Factors affecting choice of access to content in a Learn Moodle MOOC and their effect on MOOC completion rates
A project for the Edinburgh Napier MBOE on:
Factors affecting choice of access to content in
a “Learn Moodle” MOOC and their effect on MOOC completion rates
Completion (however you calculate it) continues to be the benchmark of both participant and MOOC success, and Littlejohn and Hood (2018) refer to findings by Jiang et al (2014) that a learner’s behaviour during the first week of the MOOC is indicative as to whether they will complete the MOOC or not. Analysing a four week Biology course, they noted that a “significant decrease in participation usually takes place by the second week of the course” They also point to peer assessment and assignment performance in week 1 being a strong predictor of final success.
Mullaney and Reich (2013) observed, when exploring 'ontrackedness' that
"for each week, a every week of the course, a substantial portion of visitors engage with the very first contents of the course"
In terms of early engagement in a MOOC, it does suggest that the start of each week is key to engaging and retaining learners. The authors suggest it might be pertinent to have the first element of a course provide a résumé of the main ideas of the whole course rather than simply providing the week one materials.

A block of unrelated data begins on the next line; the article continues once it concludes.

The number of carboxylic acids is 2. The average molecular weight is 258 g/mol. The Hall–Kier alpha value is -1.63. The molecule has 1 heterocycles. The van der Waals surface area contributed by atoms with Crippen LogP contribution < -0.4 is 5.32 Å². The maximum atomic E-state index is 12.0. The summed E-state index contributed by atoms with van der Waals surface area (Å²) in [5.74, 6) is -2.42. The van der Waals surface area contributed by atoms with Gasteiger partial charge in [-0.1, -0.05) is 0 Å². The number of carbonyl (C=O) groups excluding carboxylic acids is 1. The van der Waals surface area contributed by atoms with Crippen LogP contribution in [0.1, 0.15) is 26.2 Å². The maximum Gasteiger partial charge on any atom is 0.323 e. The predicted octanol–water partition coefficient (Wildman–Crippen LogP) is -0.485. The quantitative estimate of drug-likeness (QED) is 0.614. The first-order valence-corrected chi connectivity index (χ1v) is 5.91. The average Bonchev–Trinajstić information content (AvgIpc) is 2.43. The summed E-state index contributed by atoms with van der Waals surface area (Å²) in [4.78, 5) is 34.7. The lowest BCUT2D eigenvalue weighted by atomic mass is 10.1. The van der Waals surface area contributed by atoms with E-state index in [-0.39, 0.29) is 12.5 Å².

A positive start in the first week has also been observed as a sign the participant will go on to complete the Learn Moodle MOOC. During the 2013 MOOC a ‘Participant badge’ was offered from the launch, as a incentive to those who engage in forums.
“A third (34%) of the 9,522 users completed the Track A of the course earning a participant badge…. high compared with MOOC persistence rates (Jordan, 2014). We speculate that the high participatory nature of the course activities may have helped contribute to this by keeping the learners engaged” (Cooch, Foster, Costello, 2014)
The practice has continued in subsequent MOOCs. The percentage of those obtaining the participant badge, typically in the first week and then going on to complete the MOOC is consistently higher than the widely agreed 12.5% median, as outlined in publicly visible post-MOOC reflection posts. (Foster, 2017)